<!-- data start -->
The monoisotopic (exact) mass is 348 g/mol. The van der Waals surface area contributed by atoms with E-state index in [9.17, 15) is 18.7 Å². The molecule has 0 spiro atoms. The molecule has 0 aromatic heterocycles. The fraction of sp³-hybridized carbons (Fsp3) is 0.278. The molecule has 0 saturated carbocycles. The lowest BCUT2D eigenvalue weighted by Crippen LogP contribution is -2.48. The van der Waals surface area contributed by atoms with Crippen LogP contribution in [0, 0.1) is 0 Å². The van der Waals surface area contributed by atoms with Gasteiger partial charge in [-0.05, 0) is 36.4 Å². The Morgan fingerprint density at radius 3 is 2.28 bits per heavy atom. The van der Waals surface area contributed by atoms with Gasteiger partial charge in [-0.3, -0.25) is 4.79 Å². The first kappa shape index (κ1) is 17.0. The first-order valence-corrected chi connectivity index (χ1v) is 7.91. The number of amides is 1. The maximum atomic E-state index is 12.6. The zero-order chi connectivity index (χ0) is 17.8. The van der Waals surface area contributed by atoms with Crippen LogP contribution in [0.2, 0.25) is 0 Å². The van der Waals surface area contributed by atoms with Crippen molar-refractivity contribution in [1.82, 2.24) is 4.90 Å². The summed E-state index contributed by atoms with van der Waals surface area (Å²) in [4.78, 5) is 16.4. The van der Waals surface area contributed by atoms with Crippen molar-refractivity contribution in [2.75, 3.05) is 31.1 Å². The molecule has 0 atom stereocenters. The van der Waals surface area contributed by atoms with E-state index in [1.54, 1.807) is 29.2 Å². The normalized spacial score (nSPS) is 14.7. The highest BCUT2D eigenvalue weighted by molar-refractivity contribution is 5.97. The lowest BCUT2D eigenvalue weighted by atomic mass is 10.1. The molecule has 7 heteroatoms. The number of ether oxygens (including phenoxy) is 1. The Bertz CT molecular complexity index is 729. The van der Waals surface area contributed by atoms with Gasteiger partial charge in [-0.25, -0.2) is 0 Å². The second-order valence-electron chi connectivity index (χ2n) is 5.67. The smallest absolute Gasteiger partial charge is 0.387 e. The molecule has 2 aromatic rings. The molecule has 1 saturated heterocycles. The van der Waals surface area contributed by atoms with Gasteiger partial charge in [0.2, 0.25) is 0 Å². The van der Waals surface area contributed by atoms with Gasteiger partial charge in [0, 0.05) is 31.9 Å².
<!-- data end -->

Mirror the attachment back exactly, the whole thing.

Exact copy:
The monoisotopic (exact) mass is 348 g/mol. The van der Waals surface area contributed by atoms with E-state index in [9.17, 15) is 18.7 Å². The molecule has 0 spiro atoms. The molecule has 0 aromatic heterocycles. The fraction of sp³-hybridized carbons (Fsp3) is 0.278. The molecule has 0 saturated carbocycles. The lowest BCUT2D eigenvalue weighted by Crippen LogP contribution is -2.48. The van der Waals surface area contributed by atoms with Crippen LogP contribution in [0, 0.1) is 0 Å². The van der Waals surface area contributed by atoms with Gasteiger partial charge in [-0.05, 0) is 36.4 Å². The Morgan fingerprint density at radius 3 is 2.28 bits per heavy atom. The van der Waals surface area contributed by atoms with Gasteiger partial charge in [-0.3, -0.25) is 4.79 Å². The first kappa shape index (κ1) is 17.0. The first-order valence-corrected chi connectivity index (χ1v) is 7.91. The number of amides is 1. The maximum atomic E-state index is 12.6. The zero-order chi connectivity index (χ0) is 17.8. The van der Waals surface area contributed by atoms with Crippen LogP contribution in [0.2, 0.25) is 0 Å². The van der Waals surface area contributed by atoms with Crippen molar-refractivity contribution in [1.82, 2.24) is 4.90 Å². The summed E-state index contributed by atoms with van der Waals surface area (Å²) in [4.78, 5) is 16.4. The van der Waals surface area contributed by atoms with Crippen molar-refractivity contribution in [2.75, 3.05) is 31.1 Å². The molecule has 0 atom stereocenters. The van der Waals surface area contributed by atoms with E-state index in [1.54, 1.807) is 29.2 Å². The normalized spacial score (nSPS) is 14.7. The highest BCUT2D eigenvalue weighted by molar-refractivity contribution is 5.97. The lowest BCUT2D eigenvalue weighted by atomic mass is 10.1. The molecule has 7 heteroatoms. The number of ether oxygens (including phenoxy) is 1. The Bertz CT molecular complexity index is 729. The van der Waals surface area contributed by atoms with Gasteiger partial charge in [-0.25, -0.2) is 0 Å². The second-order valence-electron chi connectivity index (χ2n) is 5.67. The smallest absolute Gasteiger partial charge is 0.387 e. The molecule has 2 aromatic rings. The molecule has 1 saturated heterocycles. The van der Waals surface area contributed by atoms with Gasteiger partial charge in [0.2, 0.25) is 0 Å². The van der Waals surface area contributed by atoms with Gasteiger partial charge in [0, 0.05) is 31.9 Å².